Why you shouldn't forget about baseball this fall
Sunday marked the first official day of fall: the season of leaf piles, pumpkin spice and — of course — football. Many people probably spent the day the same way, with a little bit of time spent on work and a lot more time spent on football. Add a flannel shirt and a pot of chili and there’s nothing better, right?
I will readily identify myself as a football fan — though my poor Steelers have given me little to cheer about so far — but at the end of September, baseball is always at the forefront of my mind. One could argue that it is no longer America’s pastime, but before we all get completely wrapped up in football, we should pay attention to the end of the MLB season. Fall baseball pits the best against the best, and it is just as dramatic and exciting as anything you’ll ever see on the gridiron. We’ve already been treated to a thrilling regular season, and the next few weeks will only get better.
Last week, four of the six titles were decided as the Boston Red Sox, Oakland Athletics, Atlanta Braves and Los Angeles Dodgers clinched their respective divisions. The St. Louis Cardinals, Pittsburgh Pirates and Cincinnati Reds are all guaranteed playoff spots, and the Detroit Tigers will likely clinch the American League Central soon. That leaves only the final two AL Wild Card spots up for grabs. It may seem that most of the excitement is over, but a closer look at the teams and their respective situations reveals that, really, it has only just begun.
At the beginning of the month, the Texas Rangers were sitting pretty on top of the AL West, but a 6-15 record in September leaves them battling for a Wild Card spot and in serious danger of repeating last year’s monumental collapse. Meanwhile, the top two contenders for the Wild Card are teams that no one saw coming — the Tampa Bay Rays and the Cleveland Indians — and behind them, the Kansas City Royals and New York Yankees are still fighting for their last breath. Though Rays fans are apparently allergic to Tropicana Field and will not show up to watch, the AL Wild Card race will come down to the wire.
The American League division winners are very nearly set in stone and will make for a considerable obstacle, should an underdog Wild Card team make it through to the Divisional Series. The Detroit Tigers have yet to clinch, but boast the likes of MVP-frontrunner Miguel Cabrera and Max Scherzer, and have established themselves as perennial contenders. However, the TIgers have been ultimately unable to deliver in the playoffs, losing in the 2011 American League Championship Series and getting swept in the 2012 World Series.
Meanwhile, after a dismal 69-93 record last year, the Boston Red Sox will look to complete the worst-to-first turnaround, while Yankees fans everywhere will root for anyone who can stop them. Finally, the Oakland Athletics have built one of their strongest teams in years and enter the postseason on a hot streak. The American League postseason will be something of a battle between giants, with each team out for blood.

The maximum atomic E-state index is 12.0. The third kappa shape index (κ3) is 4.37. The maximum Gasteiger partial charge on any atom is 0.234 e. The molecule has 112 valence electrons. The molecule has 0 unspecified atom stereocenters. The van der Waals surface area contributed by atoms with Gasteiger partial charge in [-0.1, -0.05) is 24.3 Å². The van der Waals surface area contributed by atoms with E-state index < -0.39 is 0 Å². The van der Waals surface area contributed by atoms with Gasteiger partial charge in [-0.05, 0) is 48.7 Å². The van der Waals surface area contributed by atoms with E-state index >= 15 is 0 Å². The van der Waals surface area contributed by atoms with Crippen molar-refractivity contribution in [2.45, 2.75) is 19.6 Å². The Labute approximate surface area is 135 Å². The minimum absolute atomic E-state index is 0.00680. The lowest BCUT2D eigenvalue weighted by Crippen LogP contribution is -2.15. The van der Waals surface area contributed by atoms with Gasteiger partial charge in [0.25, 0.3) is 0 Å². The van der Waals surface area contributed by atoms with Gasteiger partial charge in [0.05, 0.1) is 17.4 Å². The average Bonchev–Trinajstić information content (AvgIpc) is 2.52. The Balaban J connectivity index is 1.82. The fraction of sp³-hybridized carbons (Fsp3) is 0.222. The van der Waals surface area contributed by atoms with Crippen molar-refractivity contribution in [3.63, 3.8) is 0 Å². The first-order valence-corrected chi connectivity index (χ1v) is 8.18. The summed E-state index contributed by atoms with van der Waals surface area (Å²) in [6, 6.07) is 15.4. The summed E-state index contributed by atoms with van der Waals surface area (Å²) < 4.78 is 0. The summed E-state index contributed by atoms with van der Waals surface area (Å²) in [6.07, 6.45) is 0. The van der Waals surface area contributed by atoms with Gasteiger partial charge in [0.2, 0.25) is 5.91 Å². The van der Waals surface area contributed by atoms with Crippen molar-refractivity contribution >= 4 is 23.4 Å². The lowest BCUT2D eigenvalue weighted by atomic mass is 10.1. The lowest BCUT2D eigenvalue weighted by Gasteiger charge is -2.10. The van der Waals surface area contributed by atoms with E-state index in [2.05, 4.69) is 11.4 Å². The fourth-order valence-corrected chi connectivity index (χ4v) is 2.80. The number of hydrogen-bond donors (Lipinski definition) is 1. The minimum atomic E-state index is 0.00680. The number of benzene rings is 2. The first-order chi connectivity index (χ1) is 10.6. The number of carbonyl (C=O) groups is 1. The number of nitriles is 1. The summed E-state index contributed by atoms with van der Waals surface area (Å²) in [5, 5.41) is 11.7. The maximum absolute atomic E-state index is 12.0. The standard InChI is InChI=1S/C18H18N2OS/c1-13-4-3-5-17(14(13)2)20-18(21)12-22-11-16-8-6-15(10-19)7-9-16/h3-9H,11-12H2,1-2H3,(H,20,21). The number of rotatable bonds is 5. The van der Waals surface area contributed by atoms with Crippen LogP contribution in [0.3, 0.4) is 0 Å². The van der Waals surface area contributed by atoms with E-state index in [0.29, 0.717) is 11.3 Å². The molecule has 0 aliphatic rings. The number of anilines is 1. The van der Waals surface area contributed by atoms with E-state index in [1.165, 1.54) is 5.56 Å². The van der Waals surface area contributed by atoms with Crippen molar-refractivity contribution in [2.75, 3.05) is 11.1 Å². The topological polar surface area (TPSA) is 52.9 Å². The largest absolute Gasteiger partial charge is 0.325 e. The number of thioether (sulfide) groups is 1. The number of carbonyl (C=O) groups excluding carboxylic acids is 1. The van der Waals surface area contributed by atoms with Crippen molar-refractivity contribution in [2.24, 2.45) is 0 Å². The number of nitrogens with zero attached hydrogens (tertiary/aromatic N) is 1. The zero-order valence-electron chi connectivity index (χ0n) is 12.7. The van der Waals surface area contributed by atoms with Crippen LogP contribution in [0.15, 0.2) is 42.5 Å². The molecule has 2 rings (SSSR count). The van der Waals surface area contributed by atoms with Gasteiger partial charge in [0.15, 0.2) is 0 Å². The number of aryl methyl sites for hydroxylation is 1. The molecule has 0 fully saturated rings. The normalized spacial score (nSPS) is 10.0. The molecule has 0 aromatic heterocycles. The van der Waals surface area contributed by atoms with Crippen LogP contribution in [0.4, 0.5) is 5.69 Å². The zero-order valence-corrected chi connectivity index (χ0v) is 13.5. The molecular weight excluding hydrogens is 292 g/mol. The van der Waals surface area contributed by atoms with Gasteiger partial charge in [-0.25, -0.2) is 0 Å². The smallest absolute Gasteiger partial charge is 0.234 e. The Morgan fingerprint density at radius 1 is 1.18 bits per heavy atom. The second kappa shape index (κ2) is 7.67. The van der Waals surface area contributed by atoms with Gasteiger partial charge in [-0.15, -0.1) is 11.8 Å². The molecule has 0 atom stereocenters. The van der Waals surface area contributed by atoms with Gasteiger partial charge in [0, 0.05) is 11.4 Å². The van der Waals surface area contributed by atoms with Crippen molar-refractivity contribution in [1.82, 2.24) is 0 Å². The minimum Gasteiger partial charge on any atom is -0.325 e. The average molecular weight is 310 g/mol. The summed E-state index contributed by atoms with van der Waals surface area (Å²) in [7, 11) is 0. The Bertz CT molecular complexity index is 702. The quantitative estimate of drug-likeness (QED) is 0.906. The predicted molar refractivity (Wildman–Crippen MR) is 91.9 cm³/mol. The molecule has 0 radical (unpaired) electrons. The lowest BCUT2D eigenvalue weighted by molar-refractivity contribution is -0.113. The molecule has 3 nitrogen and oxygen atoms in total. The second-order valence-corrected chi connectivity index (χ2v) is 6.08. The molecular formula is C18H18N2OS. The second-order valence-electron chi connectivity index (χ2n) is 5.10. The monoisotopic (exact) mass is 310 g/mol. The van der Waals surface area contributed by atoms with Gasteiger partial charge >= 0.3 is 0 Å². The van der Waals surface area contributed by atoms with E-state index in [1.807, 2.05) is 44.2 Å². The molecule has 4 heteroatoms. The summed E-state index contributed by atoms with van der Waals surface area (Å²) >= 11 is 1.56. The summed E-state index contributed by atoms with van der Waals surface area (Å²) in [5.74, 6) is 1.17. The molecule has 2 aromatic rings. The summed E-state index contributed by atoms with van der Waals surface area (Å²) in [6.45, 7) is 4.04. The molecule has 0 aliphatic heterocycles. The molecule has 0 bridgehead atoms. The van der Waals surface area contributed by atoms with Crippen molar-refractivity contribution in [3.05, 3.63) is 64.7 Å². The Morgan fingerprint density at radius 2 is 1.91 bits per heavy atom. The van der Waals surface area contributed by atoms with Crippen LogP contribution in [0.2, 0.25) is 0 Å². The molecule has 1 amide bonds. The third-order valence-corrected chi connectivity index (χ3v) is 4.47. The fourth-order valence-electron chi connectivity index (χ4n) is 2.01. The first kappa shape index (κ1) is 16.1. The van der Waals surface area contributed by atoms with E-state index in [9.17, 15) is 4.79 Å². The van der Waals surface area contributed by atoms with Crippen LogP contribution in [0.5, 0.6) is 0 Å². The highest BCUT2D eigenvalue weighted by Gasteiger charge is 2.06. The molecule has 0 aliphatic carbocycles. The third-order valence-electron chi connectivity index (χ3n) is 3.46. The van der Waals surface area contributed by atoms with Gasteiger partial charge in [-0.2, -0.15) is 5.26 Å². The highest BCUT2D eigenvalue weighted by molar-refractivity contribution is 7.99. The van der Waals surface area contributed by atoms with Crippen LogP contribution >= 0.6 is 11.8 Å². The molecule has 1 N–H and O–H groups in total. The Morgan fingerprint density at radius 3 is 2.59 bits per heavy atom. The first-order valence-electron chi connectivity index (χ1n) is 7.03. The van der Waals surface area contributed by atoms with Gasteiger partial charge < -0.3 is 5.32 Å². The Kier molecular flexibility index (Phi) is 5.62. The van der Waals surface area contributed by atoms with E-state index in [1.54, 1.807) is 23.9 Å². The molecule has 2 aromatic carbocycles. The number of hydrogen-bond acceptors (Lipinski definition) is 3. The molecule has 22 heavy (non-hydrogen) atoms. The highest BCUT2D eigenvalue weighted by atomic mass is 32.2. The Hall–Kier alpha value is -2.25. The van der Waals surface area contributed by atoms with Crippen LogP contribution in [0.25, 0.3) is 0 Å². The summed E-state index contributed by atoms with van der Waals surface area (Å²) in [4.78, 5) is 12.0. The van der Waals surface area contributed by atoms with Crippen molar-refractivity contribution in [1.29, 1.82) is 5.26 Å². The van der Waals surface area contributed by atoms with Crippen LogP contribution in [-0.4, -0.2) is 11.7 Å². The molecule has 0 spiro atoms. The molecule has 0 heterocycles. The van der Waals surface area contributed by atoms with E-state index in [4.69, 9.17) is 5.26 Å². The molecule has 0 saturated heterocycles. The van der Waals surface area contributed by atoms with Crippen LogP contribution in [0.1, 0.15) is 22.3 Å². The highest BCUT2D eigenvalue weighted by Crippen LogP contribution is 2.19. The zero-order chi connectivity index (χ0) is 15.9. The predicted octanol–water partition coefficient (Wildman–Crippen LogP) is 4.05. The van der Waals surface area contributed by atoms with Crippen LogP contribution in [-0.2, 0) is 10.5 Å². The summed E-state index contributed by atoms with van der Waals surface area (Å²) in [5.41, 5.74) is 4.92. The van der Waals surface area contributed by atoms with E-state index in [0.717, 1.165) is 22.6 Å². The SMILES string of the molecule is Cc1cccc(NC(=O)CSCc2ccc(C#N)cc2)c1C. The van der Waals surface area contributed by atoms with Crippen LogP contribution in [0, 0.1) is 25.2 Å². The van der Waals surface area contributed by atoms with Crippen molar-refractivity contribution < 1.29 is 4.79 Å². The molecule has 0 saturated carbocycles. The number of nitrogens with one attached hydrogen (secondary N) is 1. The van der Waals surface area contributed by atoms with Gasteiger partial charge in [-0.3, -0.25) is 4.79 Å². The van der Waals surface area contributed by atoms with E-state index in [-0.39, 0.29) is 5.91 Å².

The National League Central has almost certainly been the toughest and most exciting division to watch this season — and that’s not just because I’m a Cardinals fan. After a grueling season wrestling for power with rivals Pittsburgh and Cincinnati, St. Louis leads the division by two games with a magic number of four to clinch the title.
Meanwhile, Pittsburgh and Cincinnati will end the season with a three-game showdown at the Great American Ballpark that could set the tone for the NL Wild Card game. Despite a furious comeback bid from the Nationals this month, both Wild Card spots will go to the Central division. The only question remaining is who will take the division pennant and which teams will match up in the Wild Card game with all of their postseason hopes on the line.
The Atlanta Braves and Los Angeles Dodgers both easily triumphed over weak divisions in their respective roads to the playoffs, but neither team can take its position for granted. The Braves boasted one of the best records in baseball for much of the season and never encountered a real threat to the division crown, and of course they also had that 14-game Waffle House win streak earlier this summer. To be fair, most of those games were won at home. Away from Turner Field, Atlanta is 40-41 and are still playing for the home-field advantage they so desperately desire this postseason.
Meanwhile on the West Coast, the Dodgers have used the highest payroll in MLB history to craft a team that was touted early on as World Series contenders. Though they sat in last place in the division for the first half of the season, they stormed through the second half and took the NL West crown behind Cy Young candidate Clayton Kershaw and rookie phenom Yasiel Puig. Los Angeles looks nearly unbeatable now, but history has proven that baseball is a crazy sport — especially in October — and even the unlikeliest of Wild Card teams can topple Goliath and win it all.
You don’t have to look hard to find proof that fall baseball is a wild ride. The past decade alone has given us the underdog Marlins’ 2003 World Series win against the Yankees and the 2012 Giants, who, with their backs against the wall, won three consecutive games in two separate series en route to their title. Then there are my personal favorites, the 2011 comeback Cardinals and — okay, fine — the 2004 curse-breaking Red Sox. The tension and excitement of the postseason is contagious, whether your team is still alive or was finished from the start — sorry, Houston.
Anything can happen in October, and it’s up to us, the audience, to pay attention.